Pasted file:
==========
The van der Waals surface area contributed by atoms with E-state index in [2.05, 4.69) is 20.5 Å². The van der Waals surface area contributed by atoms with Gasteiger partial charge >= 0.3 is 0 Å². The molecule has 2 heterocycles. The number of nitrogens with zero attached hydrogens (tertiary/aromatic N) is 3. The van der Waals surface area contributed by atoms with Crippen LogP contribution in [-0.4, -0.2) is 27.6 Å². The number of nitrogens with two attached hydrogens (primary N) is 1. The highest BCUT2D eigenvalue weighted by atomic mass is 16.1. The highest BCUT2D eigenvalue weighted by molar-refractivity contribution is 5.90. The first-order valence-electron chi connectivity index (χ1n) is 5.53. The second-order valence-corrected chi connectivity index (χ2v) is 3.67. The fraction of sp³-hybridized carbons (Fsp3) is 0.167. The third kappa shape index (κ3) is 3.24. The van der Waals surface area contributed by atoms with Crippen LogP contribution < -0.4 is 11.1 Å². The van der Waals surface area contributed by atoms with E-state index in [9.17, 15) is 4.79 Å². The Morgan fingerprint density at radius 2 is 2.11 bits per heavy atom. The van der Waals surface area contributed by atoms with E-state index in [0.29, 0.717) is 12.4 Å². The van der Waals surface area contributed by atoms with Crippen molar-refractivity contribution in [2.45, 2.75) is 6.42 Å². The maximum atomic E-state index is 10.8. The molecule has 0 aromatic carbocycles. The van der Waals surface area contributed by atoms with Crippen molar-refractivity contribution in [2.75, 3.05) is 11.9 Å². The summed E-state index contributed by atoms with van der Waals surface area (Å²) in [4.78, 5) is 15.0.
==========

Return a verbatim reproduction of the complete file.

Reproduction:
The van der Waals surface area contributed by atoms with E-state index in [2.05, 4.69) is 20.5 Å². The van der Waals surface area contributed by atoms with Gasteiger partial charge >= 0.3 is 0 Å². The molecule has 2 heterocycles. The number of nitrogens with zero attached hydrogens (tertiary/aromatic N) is 3. The van der Waals surface area contributed by atoms with Crippen LogP contribution in [-0.4, -0.2) is 27.6 Å². The number of nitrogens with two attached hydrogens (primary N) is 1. The highest BCUT2D eigenvalue weighted by atomic mass is 16.1. The highest BCUT2D eigenvalue weighted by molar-refractivity contribution is 5.90. The first-order valence-electron chi connectivity index (χ1n) is 5.53. The second-order valence-corrected chi connectivity index (χ2v) is 3.67. The fraction of sp³-hybridized carbons (Fsp3) is 0.167. The third kappa shape index (κ3) is 3.24. The van der Waals surface area contributed by atoms with Crippen LogP contribution < -0.4 is 11.1 Å². The van der Waals surface area contributed by atoms with E-state index in [9.17, 15) is 4.79 Å². The Morgan fingerprint density at radius 2 is 2.11 bits per heavy atom. The van der Waals surface area contributed by atoms with E-state index in [0.29, 0.717) is 12.4 Å². The van der Waals surface area contributed by atoms with Crippen molar-refractivity contribution in [2.45, 2.75) is 6.42 Å². The maximum atomic E-state index is 10.8. The molecule has 0 aromatic carbocycles. The van der Waals surface area contributed by atoms with Crippen molar-refractivity contribution in [2.75, 3.05) is 11.9 Å². The summed E-state index contributed by atoms with van der Waals surface area (Å²) in [4.78, 5) is 15.0.